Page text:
In his report on testing to the Government on October 7, Professor David Murdoch said there was a common misconception that PCR tests were rapid when they weren’t.

Rapid tests were so-called “RATS” or Rapid Antigebn tests which can work off a nasal swab and can provide a result in less than an hour.

But the trade-off speed with accuracy.

“While these are highly desirable characteristics, the main disadvantage of RATs is reduced sensitivity when compared with PCR testing,” Murdoch said.

“RATs typically have sensitivities that are significantly lower than PCR tests, depending on the stage of illness, the viral load of the individual case and the experience of the operator, but potentially as low as 40%. “

Nevertheless, Queenstown Airport is currently involved in a trial and its Chief Executive, Glenn Sowry, believes the tests have potential.

“By participating, we are ensuring that we will have testing kits available and be prepared to introduce rapid antigen testing for our team when it’s required,” he said.

.Hipkins also is forecasting greater use of them.

“I do think that rapid antigen tests are likely to be more widely used in the next part of our Covid response,” he said.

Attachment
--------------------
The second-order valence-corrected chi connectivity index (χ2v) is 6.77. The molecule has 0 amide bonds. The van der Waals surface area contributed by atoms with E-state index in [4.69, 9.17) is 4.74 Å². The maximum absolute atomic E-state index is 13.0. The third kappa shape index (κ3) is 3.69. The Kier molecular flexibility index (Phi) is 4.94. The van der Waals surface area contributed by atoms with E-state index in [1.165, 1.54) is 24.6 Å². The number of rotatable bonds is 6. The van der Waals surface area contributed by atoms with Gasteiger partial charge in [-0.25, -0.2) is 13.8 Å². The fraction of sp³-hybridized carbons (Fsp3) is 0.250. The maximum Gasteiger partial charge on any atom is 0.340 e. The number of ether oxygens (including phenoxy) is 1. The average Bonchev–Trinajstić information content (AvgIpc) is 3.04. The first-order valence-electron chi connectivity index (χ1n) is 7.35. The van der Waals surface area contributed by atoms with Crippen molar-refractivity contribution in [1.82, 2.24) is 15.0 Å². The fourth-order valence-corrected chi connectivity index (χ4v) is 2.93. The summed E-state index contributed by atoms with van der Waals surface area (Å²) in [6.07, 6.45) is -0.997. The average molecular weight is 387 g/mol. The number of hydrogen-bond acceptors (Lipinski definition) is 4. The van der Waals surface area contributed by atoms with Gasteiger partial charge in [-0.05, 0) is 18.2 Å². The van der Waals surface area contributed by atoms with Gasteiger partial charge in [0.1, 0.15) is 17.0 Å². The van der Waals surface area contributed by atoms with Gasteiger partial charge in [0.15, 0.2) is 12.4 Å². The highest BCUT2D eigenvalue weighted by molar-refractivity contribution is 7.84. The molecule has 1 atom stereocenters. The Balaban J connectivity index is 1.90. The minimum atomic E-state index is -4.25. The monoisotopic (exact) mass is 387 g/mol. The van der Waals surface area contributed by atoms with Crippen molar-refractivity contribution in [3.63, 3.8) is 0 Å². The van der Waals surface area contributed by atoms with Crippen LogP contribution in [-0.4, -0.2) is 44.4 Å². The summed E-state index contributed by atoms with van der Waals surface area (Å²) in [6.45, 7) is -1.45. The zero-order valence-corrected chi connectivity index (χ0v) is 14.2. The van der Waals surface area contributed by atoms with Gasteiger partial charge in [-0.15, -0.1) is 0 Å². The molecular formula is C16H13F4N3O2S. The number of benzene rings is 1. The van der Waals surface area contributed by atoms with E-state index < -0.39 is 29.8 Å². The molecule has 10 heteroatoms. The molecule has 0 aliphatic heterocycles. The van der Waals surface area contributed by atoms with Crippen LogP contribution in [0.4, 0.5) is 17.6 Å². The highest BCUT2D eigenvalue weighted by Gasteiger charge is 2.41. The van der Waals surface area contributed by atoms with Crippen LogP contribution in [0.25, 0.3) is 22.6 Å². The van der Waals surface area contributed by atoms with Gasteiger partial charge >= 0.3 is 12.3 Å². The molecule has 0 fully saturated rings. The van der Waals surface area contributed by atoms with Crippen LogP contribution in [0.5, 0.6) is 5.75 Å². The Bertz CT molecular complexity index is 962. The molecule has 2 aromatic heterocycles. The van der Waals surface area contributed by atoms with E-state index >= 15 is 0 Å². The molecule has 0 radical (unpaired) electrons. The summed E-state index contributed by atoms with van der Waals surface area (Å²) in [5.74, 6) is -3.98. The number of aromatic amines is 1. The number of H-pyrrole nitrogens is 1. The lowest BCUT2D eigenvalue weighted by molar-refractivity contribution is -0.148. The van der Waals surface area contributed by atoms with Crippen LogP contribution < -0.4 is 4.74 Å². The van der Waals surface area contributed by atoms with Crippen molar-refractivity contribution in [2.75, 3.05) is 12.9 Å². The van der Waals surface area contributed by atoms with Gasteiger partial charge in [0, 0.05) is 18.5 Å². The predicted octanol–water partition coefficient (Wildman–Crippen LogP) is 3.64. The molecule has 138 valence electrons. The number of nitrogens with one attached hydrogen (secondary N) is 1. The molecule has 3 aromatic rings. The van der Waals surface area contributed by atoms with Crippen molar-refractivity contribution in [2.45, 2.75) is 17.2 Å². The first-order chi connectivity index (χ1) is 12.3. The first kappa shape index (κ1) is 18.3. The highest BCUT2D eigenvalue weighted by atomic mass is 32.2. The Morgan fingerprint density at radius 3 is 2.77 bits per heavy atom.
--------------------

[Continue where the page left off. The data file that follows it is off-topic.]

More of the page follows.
“Rapid antigen tests have some strengths and some weaknesses. Clearly, they’re less accurate than the PCR tests.

“So they have a place, but they have a place where they’re used appropriately.

“The last thing that we want to someone, for example, showing symptoms, getting a rapid antigen test which is negative and saying I’m okay and then subsequently turning out to be positive.

“So I think as we move to using rapid antigen testing more, we are going to have to educate people on the appropriate use of rapid antigen tests, which means if you’re having symptoms, the probably not the right tool to use, you’ve still needed to get a PCR test at that point. I wouldn’t rule them out, though.”

The details will emerge today, but slowly, we are beginning to see the outlines of what will be the new normal; a world with some Covid but more freedoms. Provided you are vaccinated.